May 26 2021
Jeff Murray | Elmira Star-Gazette
An Elmira man is looking for public support to create a monument that will honor families of members of the armed forces who died while serving their country.
James Hackett is working with the Woody Williams Foundation to create a memorial honoring Gold Star families and the loved ones they lost.
The Louisville, Kentucky-based foundation has installed 82 monuments across the country and has another 77 monuments in progress, according to the organization's website.
The proposed Elmira monument would be located in Pulaski Park, at 311 W. Center St.
"I found out my grandmother was a Gold Star mother. Two of her sons are buried in Woodlawn National Cemetery. They were both killed in World War II," Hackett said. "I found out about the monument program. Since we don't have one, I thought it would be nice for the area. It hasn't been approved yet by the City Council, but I don't see a problem with that."
The idea of Gold Star families came from service flags that were first flown by families during World War I.
The flag included a blue star for every immediate family member serving in the armed forces. If that loved one died, the blue star was replaced by a gold star.
The Woody Williams Foundation was created by Hershel "Woody" Williams, a veteran of the U.S. Marine Corps who fought in the Battle of Iwo Jima during World War II and was awarded the Congressional Medal of Honor in 1945.
The monuments created by the foundation are made of black granite. In New York, there are monuments already installed in Albany, Rochester and Romulus.
The committee Hackett assembled first looked at Brand Park as a location for the Elmira monument but decided Pulaski Park was a better fit.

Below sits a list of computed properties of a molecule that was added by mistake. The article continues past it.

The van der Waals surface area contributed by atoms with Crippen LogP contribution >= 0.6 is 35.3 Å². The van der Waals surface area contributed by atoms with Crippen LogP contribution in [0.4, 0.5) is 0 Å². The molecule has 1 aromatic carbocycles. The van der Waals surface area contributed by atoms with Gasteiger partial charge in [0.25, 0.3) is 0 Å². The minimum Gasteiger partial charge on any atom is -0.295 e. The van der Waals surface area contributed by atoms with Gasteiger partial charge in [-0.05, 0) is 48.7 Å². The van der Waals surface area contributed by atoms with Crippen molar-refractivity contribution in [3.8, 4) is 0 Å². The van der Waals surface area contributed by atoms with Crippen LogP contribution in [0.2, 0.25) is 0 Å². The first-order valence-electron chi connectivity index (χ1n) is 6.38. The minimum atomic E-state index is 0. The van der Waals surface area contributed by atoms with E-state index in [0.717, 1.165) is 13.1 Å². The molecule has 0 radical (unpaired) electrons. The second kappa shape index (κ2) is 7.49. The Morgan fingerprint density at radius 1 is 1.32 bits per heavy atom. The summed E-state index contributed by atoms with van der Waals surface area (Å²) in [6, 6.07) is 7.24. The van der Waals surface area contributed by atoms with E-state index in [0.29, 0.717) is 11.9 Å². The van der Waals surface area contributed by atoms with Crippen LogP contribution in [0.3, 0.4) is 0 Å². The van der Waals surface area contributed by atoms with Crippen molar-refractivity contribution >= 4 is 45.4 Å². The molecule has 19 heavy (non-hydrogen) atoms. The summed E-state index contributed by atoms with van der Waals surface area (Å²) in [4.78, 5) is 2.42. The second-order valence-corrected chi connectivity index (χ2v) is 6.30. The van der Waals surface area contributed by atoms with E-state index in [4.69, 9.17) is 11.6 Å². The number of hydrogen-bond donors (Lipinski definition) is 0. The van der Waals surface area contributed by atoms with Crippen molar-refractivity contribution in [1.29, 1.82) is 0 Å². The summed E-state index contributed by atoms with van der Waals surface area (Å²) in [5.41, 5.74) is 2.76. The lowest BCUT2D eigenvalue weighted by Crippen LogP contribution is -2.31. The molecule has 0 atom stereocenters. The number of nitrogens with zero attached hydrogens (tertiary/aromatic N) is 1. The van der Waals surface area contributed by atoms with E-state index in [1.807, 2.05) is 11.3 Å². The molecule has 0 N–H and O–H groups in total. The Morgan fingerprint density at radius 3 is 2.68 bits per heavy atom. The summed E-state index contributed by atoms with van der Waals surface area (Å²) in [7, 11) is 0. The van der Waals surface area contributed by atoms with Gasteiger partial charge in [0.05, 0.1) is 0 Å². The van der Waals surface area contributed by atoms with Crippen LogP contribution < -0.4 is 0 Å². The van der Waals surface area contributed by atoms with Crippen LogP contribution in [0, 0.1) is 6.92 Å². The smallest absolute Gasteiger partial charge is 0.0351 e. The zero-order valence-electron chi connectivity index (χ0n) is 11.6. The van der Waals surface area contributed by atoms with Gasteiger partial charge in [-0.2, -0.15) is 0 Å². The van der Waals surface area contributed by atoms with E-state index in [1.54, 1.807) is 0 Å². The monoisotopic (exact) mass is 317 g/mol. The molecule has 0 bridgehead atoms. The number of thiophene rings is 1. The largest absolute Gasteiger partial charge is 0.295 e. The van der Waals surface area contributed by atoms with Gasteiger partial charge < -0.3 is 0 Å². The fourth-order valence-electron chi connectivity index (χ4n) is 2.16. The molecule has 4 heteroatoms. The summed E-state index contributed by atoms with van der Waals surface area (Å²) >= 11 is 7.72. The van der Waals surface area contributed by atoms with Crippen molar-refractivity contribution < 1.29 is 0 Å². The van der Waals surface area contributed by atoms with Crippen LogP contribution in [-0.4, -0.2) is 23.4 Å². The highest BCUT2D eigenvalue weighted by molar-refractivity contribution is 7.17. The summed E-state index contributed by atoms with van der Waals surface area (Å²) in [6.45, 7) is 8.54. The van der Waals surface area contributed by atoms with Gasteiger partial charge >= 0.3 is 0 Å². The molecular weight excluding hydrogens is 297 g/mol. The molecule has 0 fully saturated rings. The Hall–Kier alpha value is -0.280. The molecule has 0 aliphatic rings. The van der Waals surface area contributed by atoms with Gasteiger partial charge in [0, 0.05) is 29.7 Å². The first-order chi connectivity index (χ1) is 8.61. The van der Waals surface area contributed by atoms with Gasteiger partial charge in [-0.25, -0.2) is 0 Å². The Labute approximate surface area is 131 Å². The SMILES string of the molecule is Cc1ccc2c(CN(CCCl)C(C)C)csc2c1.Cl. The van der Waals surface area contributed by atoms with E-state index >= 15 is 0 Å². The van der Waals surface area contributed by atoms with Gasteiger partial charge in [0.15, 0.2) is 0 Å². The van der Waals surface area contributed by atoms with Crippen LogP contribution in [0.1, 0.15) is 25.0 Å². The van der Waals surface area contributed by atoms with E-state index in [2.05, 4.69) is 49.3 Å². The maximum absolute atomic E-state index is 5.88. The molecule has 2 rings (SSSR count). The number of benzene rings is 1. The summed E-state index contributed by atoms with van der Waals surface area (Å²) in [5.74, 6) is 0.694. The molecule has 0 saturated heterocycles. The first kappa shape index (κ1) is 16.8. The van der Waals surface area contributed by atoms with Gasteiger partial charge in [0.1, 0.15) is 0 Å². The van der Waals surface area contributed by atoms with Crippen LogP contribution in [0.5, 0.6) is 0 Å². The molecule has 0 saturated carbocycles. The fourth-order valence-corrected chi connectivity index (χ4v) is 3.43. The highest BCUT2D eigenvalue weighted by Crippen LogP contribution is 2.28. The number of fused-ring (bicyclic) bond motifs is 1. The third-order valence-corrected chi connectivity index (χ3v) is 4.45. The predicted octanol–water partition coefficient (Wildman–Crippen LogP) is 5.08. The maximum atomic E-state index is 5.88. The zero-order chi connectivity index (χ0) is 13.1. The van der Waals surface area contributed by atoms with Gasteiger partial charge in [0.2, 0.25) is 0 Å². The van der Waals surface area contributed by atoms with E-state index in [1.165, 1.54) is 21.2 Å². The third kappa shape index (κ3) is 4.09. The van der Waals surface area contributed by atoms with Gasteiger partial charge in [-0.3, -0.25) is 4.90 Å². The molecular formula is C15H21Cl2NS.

"It's within a block of the Vietnam museum, it's close to the National Cemetery and close to the John Jones House," Hackett said. "There's plenty of room for it. There's no room at Wisner Park. Someone suggested Eldridge Park, but you want solitude for your family. You don't want 200 people roaming around."
Once Hackett has a final plan prepared, he can submit it to the Elmira City Council for consideration, said Mayor Dan Mandell, who added he is fully behind the proposal.
"Absolutely. I know we are excited to see them do this project," Mandell said. "Once he's ready to go, we'll take it in front of the council. I'd like to see it become a reality. He's working on funding and what he needs from the city is approval to put the monument in one of our parks."
The committee needs to raise $75,000 to erect the monument, and fundraising efforts are just getting underway, Hackett said.
"I've reached out to American Legion (posts), the VFW, Corning Foundation, Hilliard Foundation, and several area businesses. I don't think we'll have a problem raising the money," he said. "If we can get ground broken this fall, it should be done by late spring or early summer next year. It takes about 18 months. Good things take time."
For more information about the Gold Star monuments, go to woodywilliams.org/monument-overview.html. To learn more about donating to a monument project, contact the Woody Williams foundation at email@example.com.